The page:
Flashlights used by doctors while healing the sick
MANILA - One of the country’s premier hospitals, St. Luke’s Medical Center, sent a medical team to Ormoc City to assist Yolanda survivors.
Medical team leader and St. Luke’s surgeon Dr. Jeffrey Domino, himself a native of Ormoc, saw the devastation there. Although spared from the massive storm surge, strong winds blew off rooftops. Electricity and water supplies were also cut.
“Relief came late, about one week later. Depression was also building among the people because they had no shelter. Even the evacuation center had no roof,” he said. “They were always wet. It took some time before construction supplies became available to give them some sort of shelter.”
Through donations and coordination with St. Luke’s Medical Center Foundation, Inc. (SLMCFI), Domino was able to pull together a team of doctors: Bernie Singson, Sylvia Bernardino, Kaye Panganiban, Ruari Lee, Bea Ang, Edna Llido, Raymond Belmonte, Lavinia Espiritu and Lester Mike Chua.
With the assistance on the ground from Energy Development Corporation (EDC) and the Ormoc City Health Office, the team was able to set up base and move from one barangay to the other to reach as many residents as they can.
“One of the barangay captains during the mission mentioned to us how grateful he was to have us come to their barangay. We were the first group of doctors to have conducted a medical mission at their place since the typhoon struck. And it was already two weeks since Yolanda hit Ormoc,” he said.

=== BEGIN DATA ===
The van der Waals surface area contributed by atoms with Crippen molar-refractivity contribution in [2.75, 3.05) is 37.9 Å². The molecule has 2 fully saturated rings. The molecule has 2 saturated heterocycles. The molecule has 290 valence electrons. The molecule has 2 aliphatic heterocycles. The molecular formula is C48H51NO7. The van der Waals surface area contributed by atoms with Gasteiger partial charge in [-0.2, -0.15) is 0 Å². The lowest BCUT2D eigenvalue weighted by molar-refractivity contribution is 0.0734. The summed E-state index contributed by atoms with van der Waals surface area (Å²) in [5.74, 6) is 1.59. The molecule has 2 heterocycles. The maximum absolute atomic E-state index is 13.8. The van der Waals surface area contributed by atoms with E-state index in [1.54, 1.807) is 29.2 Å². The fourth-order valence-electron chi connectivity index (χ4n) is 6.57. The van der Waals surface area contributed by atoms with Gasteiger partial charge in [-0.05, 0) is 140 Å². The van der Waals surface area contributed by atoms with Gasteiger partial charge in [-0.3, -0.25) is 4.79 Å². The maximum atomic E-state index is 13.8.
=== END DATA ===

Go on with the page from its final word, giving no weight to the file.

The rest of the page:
In fact, only one of the five hospitals was then operating. “Respiratory illnesses were common. They had colds, cough and fever. Many were wounded but fortunately, they were given anti-tetanus drugs during the early stages of relief operations,” he said.
He said they had to use flashlights while working in the dark.
St. Luke’s is planning to give long-term aid to target communities in the Visayas.
According to government estimates, rehabilitation may take several years. Among St. Luke’s planned activities include continuous medical missions with doctors alternating schedules, assistance in hospital rehabilitation and the construction of houses through Gawad Kalinga.